Unleashing Agile Potential: Cultivating High-Performance Teams

Author: David Wildt

Vier Menschen arbeiten in der Gruppe. Drei sitzen und eine Frau steht an der Tafel und klebt ein Post-It ran.

Being self-organized, paying attention to quality and outcomes, reflecting to become more effective, and emerging solutions are qualities commonly found in agile and high-performance teams. These characteristics, however, are often not prevalent in the early stages of group development. So, if Agile isn't working for your team, it may be because your team hasn't reached the highest stage of group development: Work and Productivity.

Imagine having a team that effortlessly embodies agility and consistently delivers exceptional results. The secret lies in cultivating a group of individuals into a cohesive, high-performance team. However, this transformation is not an overnight phenomenon. It requires a strategic approach and the development of key qualities such as self-organization, quality focus, reflective thinking, and the ability to adapt to emerging solutions. In this blog post, we will explore the crucial steps and strategies to help your team embark on a journey towards agility and unlock its full potential for high performance.

Is your “team” truly a team?

Teams, as with groups, are characterized by the interaction of two or more individuals, sharing norms and values, and have assigned roles.

For agile teams, similar principles apply: A cooperative effort to achieve common goals, self-organisation, focus on quality, result orientation and the ability to reflect from the foundation. The exact goal varies from team to team. To achieve this goal, each team member takes on a role that matches their individual skills, interests, and capacities.

The following steps can help to unleash the potential of high-performance teams:

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Step 1: The framework

For a group to become a team, the first step is to define a common goal. Creating a framework that allows people to work together is also important. What this looks like will be different for each team.

Step 2: Identify tasks and roles

The next step is to identify the tasks needed to achieve the goals. Each team member takes on a role that corresponds to their individual skills, interests, and capacities.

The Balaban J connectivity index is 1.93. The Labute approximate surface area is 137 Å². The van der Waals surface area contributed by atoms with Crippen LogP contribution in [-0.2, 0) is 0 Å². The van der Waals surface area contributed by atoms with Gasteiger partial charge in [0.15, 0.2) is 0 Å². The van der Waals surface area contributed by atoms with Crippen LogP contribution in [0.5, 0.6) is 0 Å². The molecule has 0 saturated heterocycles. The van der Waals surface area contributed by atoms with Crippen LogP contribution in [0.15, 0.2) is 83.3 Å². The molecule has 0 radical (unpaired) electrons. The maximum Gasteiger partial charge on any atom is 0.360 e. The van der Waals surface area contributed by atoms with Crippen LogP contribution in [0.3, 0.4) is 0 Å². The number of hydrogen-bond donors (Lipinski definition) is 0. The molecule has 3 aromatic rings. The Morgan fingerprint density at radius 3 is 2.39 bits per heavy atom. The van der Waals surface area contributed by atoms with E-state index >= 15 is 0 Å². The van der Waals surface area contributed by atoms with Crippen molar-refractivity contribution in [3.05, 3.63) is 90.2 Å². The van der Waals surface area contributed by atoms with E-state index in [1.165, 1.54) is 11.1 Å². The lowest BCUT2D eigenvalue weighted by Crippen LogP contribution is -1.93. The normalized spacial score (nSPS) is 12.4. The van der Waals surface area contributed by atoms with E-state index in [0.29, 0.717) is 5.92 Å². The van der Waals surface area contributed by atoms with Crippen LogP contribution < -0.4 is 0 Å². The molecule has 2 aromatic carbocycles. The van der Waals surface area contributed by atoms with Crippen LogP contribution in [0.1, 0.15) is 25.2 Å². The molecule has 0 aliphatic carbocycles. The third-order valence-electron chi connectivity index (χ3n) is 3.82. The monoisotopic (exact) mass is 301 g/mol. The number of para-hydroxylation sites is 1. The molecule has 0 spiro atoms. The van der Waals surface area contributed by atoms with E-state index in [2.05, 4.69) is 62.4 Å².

Step 3: Establishing psychological security

For people to feel comfortable taking interpersonal risks – such as the risk of failure –they need psychological safety. This concept was formulated by Amy Edmondson in 1999 and popularised by Google’s Project Aristotle. It describes a reorientation towards failure, in which a learning mindset, active listening, and appreciation of the diversity of project contributions are ensured to allow employees to participate without inhibition. Because one thing is clear: in a volatile, uncertain, complex, and ambiguous (VUCA) world, failure is inevitable. Only through failure, growth and progress can be achieved. Agile and high-performance teams do not materialize out of thin air – they emerge and require careful cultivation. Merely setting the stage for agile teams is insufficient – building teams demands knowledge, skill, and patience.

“The group becomes an entity by virtue of its acceptance by the members, their desire to maintain and perpetuate it.”

Bruce W. Tuckman

Step 4: Resolving conflicts constructively

Conflict is an inevitable part of team dynamics, much like failure. However, it is crucial for the group to handle conflict constructively to prevent escalation. Productive conflict resolution is essential for the team to reach a consensus on the best way forward. Like failure, it is important to reframe conflict by distinguishing between desirable, constructive, and solution-oriented arguments, and undesirable, destructive, mean-spirited personal attacks. By identifying and overcoming these obstacles, the group learns how to facilitate conflict resolution that leads to a win-win outcome for all parties involved.  It is best to avoid delegating conflict resolution to authority, as it only exacerbates the situation.

Step 5: Make decisions efficiently

To make decisions efficiently, the group must learn to use different decision-making methods. The appropriate method depends on the urgency, importance, and complexity of the problem, and ensures that all relevant opinions are heard. This process thrives in a courageous space where conflict is managed productively and constructively. Commitment to decisions and their successful implementation then come naturally.

Step 6: Accountability and constructive feedback

In high-performance teams, members hold each other accountable. To establish this level of accountability, the team collectively agrees on behavioural and quality standards – just like a rule book — providing constructive feedback to one another. This feedback occurs in real-time, directly between team members, and through regular reflection sessions aimed at increasing effectiveness and adjusting behaviours accordingly.

What’s next?

Achieving the highest performance stage, akin to professional sports, is challenging and often unattainable for many. Sustaining that level of performance is equally demanding. Embracing change and encouraging the emergence of new practices, norms, roles, solutions, and processes are essential. Discarding what doesn’t work and evolving what does is the path to growth. The lessons learned during the team-building process will serve as the foundation for continued success.

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